Something of an anomaly in the Memphis music community is The Family Ghost, whose challenging music (challenging, at least, to the conservative tastes of Southern audiences … they simply do what they do, with little regard to the end listener) and infrequent performances make them genuinely fascinating artists. To me, at least.
Their second full-length, No Dreams, has been unleashed upon the Internet and it’s worth the two-year wait (an EP, Artifact 2012, preceded it).
Listen to No Dreams and be inspired.
In talking with one of my friends today, the very funny Katrina Coleman, I realized that I want to be sure I’m promoting my friends here as well – I believe the company we keep or the people we choose to champion speaks volumes about our own perspective and work. Her latest endeavor, the live Womanchild CD, is available from CD Baby here.
I’m a big believer in the Memphis comedy scene, and you should be too.
Hey Brazilian friends! Have you been enjoying the Pneumatic Girls EP on Deezer? If not, go get connected! http://www.deezer.com/
If you are in Malaysia, Greece, or Poland, you can hear it on Akazoo! http://www.akazoo.com/
Austria, Germany and Switzerland can hear it on Simfy: http://about.simfy.com/this-is-simfy/
The EP is available all around the world via various other websites. Your input helps me decide where I should and should not release the next music.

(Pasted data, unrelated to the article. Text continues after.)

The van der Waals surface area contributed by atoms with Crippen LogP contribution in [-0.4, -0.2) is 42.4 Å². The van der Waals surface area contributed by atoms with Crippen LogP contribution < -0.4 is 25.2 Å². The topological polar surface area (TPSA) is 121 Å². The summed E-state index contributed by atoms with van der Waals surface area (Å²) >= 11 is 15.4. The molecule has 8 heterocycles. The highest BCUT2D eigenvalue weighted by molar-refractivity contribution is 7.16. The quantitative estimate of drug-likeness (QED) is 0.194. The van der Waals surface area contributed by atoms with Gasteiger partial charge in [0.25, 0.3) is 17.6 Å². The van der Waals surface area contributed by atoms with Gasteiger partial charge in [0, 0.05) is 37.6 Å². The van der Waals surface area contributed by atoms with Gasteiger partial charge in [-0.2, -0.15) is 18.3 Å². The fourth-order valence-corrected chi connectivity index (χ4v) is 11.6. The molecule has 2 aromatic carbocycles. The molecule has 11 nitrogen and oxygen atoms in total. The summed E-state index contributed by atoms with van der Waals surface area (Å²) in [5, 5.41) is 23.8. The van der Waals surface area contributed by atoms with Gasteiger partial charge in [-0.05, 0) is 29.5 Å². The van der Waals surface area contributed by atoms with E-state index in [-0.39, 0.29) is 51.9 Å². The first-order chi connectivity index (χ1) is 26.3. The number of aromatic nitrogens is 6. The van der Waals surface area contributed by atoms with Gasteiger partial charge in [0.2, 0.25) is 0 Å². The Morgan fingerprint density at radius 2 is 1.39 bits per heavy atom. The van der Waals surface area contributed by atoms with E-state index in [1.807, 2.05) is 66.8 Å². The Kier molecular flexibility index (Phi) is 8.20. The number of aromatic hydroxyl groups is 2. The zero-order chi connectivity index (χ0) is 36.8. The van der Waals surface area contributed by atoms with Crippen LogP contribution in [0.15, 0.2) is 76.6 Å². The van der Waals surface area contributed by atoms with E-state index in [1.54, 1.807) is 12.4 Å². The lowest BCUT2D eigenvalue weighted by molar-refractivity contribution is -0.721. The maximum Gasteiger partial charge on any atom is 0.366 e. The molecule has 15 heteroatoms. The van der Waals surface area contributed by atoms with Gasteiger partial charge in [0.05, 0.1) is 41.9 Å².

So, it really has been twenty years THIS YEAR that I started making music with performance in mind. It would actually be 24 years since I started writing “songs” – meaning lyrics with music and all that. 1994 is when I met the people with whom I would start my first real band. Dan Decker and T.J. Mahaffey and I became chums at the University of Central Arkansas – chums with a mutual appreciation for nine inch nails, as I recall. Lash 41 was our first stab at a recording, performing entity. The three of us made a cassette which compiled our four-track songwriting experiments. For what we had in terms of life experience and equipment, it was quite good and a great jumping-off point for everything that came next.
Of course life and its college-aged drama had its way with us and we had our falling outs and making ups over the years (thankfully making up once did the trick!) and we met up again for the first time in Lord only knows how many years last November at a Pneumatic Girls show. It was like nothing had changed, apart from perhaps we are all a bit more handsome now! The 1990s were not a good time for men’s fashion, as I recall.
But yeah, TWENTY YEARS. Twenty years, as part of seven band projects and as a solo artist. Cassettes and compact discs and seven-inches and digital downloads.